Take Advantage of Tech To Tackle Blood Sugar Management and Diabetes


Think keeping track of your glucose levels is cumbersome? Well, count your lucky stars you didn’t have to do it anytime up until the mid-20th century, when urine tests were the most advanced glucose monitoring technology of the era. To make matters worse, the urine tests were done under the supervision of a medical doctor. 

Modern technology has also come a long way since the 1980s, when at-home monitoring blood-prick devices were introduced to the marketplace. Although this innovation put blood glucose management in the hands of the patient, the process of pricking one’s skin several times a day was too much of a burden for many people with type 2 diabetes; monitoring-compliance levels remained a problem. 

In 1993, a study in Practical Diabetes International addressed the heavy burden multiple daily home blood glucose monitoring (HBGM) placed on people with type 2 diabetes, and analyzed whether a once-daily glucose monitoring habit was sufficient enough to provide accurate information for clinical intervention. The researchers found that once-daily blood-glucose monitoring at a variable time of the day was adequate. 

Further advances in type 2 diabetes at-home care such as continuous monitoring and self-regulating insulin pumps have made fingerstick testing an anachronism. With the advent of G6 glucose monitoring, which involves a slim sensor that continuously measures glucose levels just beneath the skin and transmits real-time readings to your smartphone, there’s never been an easier time to manage type 2 diabetes.

5 Popular Apps For Diabetes

A decade ago, if you would have heard the word “app” used, hors d’oeuvres would have likely come to mind rather than diabetes management. But these days, “apps” have taken on new meaning, and have made it even easier to manage type 2 diabetes. 

Used in conjunction with continuous at-home blood-glucose-monitoring devices, the best diabetes apps provide real-time data, dietary recommendations, trend graphs and lots more. These days, many of the leading diabetes apps go far beyond monitoring blood glucose levels; they provide data on other key health markers such as heart rate and blood pressure. There are several diabetes apps to choose from. Here are five of the most widely used with solid ratings:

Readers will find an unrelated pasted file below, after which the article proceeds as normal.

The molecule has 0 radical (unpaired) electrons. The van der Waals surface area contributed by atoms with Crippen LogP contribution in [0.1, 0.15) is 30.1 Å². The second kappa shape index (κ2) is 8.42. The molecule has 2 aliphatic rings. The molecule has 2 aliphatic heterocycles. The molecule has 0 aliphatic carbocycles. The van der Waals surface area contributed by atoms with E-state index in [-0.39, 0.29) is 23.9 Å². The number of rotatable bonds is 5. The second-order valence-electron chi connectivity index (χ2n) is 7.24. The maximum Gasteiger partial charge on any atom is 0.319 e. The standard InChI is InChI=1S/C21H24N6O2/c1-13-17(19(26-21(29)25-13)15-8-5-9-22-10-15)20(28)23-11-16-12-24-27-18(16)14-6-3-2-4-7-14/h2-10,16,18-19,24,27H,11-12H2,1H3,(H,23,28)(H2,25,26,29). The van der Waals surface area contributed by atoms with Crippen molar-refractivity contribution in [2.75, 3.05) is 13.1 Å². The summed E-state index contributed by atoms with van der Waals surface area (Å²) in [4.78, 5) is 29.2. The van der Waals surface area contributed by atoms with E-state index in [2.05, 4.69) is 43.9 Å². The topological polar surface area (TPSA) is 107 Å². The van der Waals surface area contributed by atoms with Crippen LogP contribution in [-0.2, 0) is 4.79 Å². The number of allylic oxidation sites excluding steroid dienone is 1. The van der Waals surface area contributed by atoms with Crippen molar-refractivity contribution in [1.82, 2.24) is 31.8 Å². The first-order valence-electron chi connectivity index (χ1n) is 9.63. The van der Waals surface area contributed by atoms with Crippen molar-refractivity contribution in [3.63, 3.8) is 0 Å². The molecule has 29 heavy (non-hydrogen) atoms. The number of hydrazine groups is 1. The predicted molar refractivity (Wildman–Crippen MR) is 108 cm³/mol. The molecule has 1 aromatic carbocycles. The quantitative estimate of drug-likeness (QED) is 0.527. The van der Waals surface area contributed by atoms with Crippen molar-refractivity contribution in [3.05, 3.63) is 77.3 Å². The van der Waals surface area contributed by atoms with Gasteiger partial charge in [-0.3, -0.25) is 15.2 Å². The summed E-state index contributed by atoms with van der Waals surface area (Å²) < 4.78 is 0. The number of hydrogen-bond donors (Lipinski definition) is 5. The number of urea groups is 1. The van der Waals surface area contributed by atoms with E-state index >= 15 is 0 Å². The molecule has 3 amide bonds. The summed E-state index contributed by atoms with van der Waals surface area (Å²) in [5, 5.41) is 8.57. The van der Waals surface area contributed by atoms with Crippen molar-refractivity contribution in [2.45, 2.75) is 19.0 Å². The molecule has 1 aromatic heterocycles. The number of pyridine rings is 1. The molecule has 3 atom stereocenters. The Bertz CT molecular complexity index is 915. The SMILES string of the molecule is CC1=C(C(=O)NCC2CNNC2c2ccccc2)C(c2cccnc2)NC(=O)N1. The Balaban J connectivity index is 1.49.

Glucose Buddy

According to Positive Attitude Towards (PAT) Diabetes, Glucose Buddy is one of the most time-tested, popular diabetes apps. It’s been a leading diabetes app for a decade, helping users track blood glucose level, insulin, medication, A1C results and carb intake. Compatible with both G5 and G6 glucose monitoring systems, Glucose Buddy also acts as a fitness app, counting steps and tracking food intake. Notifications gently remind you to check your blood sugar. The app charts your glucose patterns, which you can then show your doctor when it’s time for a checkup.


Another PAT Diabetes-recommended app, MySugr sends helpful reminders on your phone, such as remembering to monitor your blood sugar level after exercising. 

One Touch Reveal

OneTouch Verio Flex meter is billed as the only monitor with Blood Sugar Mentor, which provides messages that offer personalized guidance. One Touch Reveal is the app that’s used in conjunction with the Flex meter. If your blood glucose is out of a healthy range, not only will you get a push notification, the app will also notice any trends.


Not only is it important to track blood sugar, it’s vital that you learn which foods help you stay within a normal blood glucose range and which ones contribute to out-of-range levels. Fooducate does that and more. The app also reveals the added sugar content of many foods. 

Sugar Sense

Featuring one of the most user-friendly interfaces, this diabetes app makes it simple for tech-averse people. The app also contains a community support forum, making it easy for people to connect with and learn from others with type 2 diabetes. 

There are dozens of other diabetes apps. Many are free and offer premium features at a reasonable additional cost. If you’re not the most tech-savvy person, diabetes apps come with tutorials that make it easy to learn. Like anything else, it may take a little time to get used to using an app to manage diabetes. However, over time, the experience will definitely feel intuitive, and certainly a lot easier than doing multiple blood pricks every day.


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